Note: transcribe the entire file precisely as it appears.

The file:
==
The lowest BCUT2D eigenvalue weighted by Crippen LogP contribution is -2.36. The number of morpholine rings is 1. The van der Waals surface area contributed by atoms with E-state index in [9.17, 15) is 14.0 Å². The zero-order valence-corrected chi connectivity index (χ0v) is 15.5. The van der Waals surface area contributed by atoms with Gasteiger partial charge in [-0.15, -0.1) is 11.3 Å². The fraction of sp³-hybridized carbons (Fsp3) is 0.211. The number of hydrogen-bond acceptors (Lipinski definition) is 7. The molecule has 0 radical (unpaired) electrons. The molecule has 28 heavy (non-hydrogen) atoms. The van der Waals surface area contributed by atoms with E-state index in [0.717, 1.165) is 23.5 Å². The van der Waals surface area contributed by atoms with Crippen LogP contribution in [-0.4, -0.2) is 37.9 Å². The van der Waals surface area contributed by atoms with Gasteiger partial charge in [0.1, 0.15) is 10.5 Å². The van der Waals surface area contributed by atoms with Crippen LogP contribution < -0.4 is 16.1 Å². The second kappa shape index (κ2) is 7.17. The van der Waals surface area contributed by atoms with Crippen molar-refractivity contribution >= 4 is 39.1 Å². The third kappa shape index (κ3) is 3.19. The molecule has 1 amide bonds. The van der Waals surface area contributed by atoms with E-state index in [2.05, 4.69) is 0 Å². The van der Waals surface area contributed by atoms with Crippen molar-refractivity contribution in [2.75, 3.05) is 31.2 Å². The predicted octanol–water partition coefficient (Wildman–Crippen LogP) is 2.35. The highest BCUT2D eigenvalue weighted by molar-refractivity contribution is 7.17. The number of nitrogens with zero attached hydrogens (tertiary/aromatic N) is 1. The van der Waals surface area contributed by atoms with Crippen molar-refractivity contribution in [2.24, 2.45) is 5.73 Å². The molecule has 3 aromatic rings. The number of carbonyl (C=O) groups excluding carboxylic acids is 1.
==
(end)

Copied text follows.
The lowest BCUT2D eigenvalue weighted by Crippen LogP contribution is -2.36. The number of morpholine rings is 1. The van der Waals surface area contributed by atoms with E-state index in [9.17, 15) is 14.0 Å². The zero-order valence-corrected chi connectivity index (χ0v) is 15.5. The van der Waals surface area contributed by atoms with Gasteiger partial charge in [-0.15, -0.1) is 11.3 Å². The fraction of sp³-hybridized carbons (Fsp3) is 0.211. The number of hydrogen-bond acceptors (Lipinski definition) is 7. The molecule has 0 radical (unpaired) electrons. The molecule has 28 heavy (non-hydrogen) atoms. The van der Waals surface area contributed by atoms with E-state index in [0.717, 1.165) is 23.5 Å². The van der Waals surface area contributed by atoms with Crippen LogP contribution in [-0.4, -0.2) is 37.9 Å². The van der Waals surface area contributed by atoms with Gasteiger partial charge in [0.1, 0.15) is 10.5 Å². The van der Waals surface area contributed by atoms with Crippen LogP contribution < -0.4 is 16.1 Å². The second kappa shape index (κ2) is 7.17. The van der Waals surface area contributed by atoms with Crippen molar-refractivity contribution >= 4 is 39.1 Å². The third kappa shape index (κ3) is 3.19. The molecule has 1 amide bonds. The van der Waals surface area contributed by atoms with E-state index in [2.05, 4.69) is 0 Å². The van der Waals surface area contributed by atoms with Crippen molar-refractivity contribution in [2.75, 3.05) is 31.2 Å². The predicted octanol–water partition coefficient (Wildman–Crippen LogP) is 2.35. The highest BCUT2D eigenvalue weighted by molar-refractivity contribution is 7.17. The number of nitrogens with zero attached hydrogens (tertiary/aromatic N) is 1. The van der Waals surface area contributed by atoms with Crippen molar-refractivity contribution in [2.24, 2.45) is 5.73 Å². The molecule has 3 aromatic rings. The number of carbonyl (C=O) groups excluding carboxylic acids is 1.